I deliberately taught the memoir Red Scarf Girl about the Cultural Revolution in China to one of my classes this past school year because the book features students being inculcated into Mao’s China and being forced to write dae-ze-bo — propaganda posters — and plaster them all of their school. A good student in Revolutionary China was brainwashed to believe in the dogma. I wanted my students to see the dark irony. Here in 21st-century America, the same thing exists. In many classrooms of an IB school, there are canned phrases about “the ten traits of the IB learner profile” — so that they are the same adjectives in any classroom, be it Malibu or Mali. It’s no different than finding the same Outback Steakhouse or Walgreens across the country, except we are talking about human beings, not steaks or Rolaids. (In the IB’s top ten list of “the best learner profile,” neither “creative” nor “individualistic” is included. I wonder why.)

The once sacred classroom, if it becomes IB, might have a little bit of the teacher’s own stamp — but that “stamp” must always show how the teacher conforms and buys into IB philosophy. You are supposed to be as enthusiastic about it as someone who sells used cars, particularly when talking to parents or students. You are trained to be a believer. The whole business is all too redolent of a dogmatic ideology — if not a cult. This past academic year, I offered to teach “The Importance of Being Ernest,” for the sheer joy of it, and to kindle a love of Oscar Wilde in my students. To know and quote Wilde is, as every English major knows, part of one’s joie de vivre. It is a pleasant diversion from the often tragic literature that is hurled at students. My idea was immediately shot down by the coordinator. There was no way to get it to conform to one of the four pre-slated IB “areas of interaction,” which are the “correct paradigms” of human thought. The canned areas of interaction overlook joy and fun as objectives, which is too bad, because students who have joy and fun probably go on to read more in life.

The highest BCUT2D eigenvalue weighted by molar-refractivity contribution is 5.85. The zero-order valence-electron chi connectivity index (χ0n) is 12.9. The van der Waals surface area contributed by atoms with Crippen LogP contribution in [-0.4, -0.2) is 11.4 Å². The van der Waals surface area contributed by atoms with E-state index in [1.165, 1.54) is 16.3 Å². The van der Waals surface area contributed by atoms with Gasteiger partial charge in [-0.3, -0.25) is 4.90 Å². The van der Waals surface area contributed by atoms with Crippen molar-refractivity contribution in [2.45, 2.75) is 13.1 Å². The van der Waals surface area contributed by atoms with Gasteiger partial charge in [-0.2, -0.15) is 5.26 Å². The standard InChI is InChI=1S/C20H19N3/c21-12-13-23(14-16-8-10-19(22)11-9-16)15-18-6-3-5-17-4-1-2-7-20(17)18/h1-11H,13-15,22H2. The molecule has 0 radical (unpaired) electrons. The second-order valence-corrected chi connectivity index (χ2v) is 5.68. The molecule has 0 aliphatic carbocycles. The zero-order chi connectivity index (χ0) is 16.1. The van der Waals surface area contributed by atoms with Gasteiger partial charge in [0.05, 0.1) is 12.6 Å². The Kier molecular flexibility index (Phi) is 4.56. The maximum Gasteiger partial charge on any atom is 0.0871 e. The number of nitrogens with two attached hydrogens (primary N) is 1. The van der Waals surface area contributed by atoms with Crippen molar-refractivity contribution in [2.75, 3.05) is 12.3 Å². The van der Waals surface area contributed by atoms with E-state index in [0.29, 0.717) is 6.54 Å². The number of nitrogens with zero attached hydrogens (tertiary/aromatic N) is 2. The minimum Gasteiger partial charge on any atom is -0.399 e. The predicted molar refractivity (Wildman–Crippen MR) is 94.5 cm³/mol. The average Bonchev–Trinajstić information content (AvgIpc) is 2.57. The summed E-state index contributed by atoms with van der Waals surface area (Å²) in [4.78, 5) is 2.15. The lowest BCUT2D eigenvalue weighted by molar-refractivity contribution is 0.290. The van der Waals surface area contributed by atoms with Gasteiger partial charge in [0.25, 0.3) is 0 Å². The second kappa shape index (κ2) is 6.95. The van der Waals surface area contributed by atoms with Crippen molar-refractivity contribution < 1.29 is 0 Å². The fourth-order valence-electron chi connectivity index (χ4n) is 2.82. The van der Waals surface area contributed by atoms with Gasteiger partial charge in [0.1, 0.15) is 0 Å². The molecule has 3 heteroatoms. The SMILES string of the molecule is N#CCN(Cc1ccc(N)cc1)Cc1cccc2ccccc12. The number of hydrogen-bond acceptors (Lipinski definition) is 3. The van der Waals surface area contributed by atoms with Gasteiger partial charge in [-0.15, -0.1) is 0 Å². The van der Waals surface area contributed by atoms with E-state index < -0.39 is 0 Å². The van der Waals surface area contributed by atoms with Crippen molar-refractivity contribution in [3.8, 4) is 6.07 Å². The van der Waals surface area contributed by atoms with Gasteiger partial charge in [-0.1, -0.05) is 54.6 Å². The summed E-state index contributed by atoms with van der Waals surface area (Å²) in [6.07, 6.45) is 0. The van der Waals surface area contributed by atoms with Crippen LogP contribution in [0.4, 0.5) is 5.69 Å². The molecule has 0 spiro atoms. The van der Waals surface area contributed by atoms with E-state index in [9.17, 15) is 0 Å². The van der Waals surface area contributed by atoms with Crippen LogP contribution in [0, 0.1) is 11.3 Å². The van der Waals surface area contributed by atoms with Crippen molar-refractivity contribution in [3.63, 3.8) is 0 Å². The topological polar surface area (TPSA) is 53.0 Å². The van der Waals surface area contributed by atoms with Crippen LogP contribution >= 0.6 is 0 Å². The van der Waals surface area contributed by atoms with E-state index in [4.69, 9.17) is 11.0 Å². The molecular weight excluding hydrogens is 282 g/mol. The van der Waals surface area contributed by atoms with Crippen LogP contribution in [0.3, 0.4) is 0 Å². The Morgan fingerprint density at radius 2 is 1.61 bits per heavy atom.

I am hardly an isolationist or an alarmist. I considered myself to be a “citizen of the world” long before I encountered the IB. There are certainly many good intentions of the IB program, but the implementation of its ideals fosters an environment that suppresses creativity, streamlines thinking to established paradigms, creates use of an artificial language and value system among children, and rewards conformity. It downplays American exceptionalism, and gainsays some of our most cherished values as a unique civilization producing original thinkers.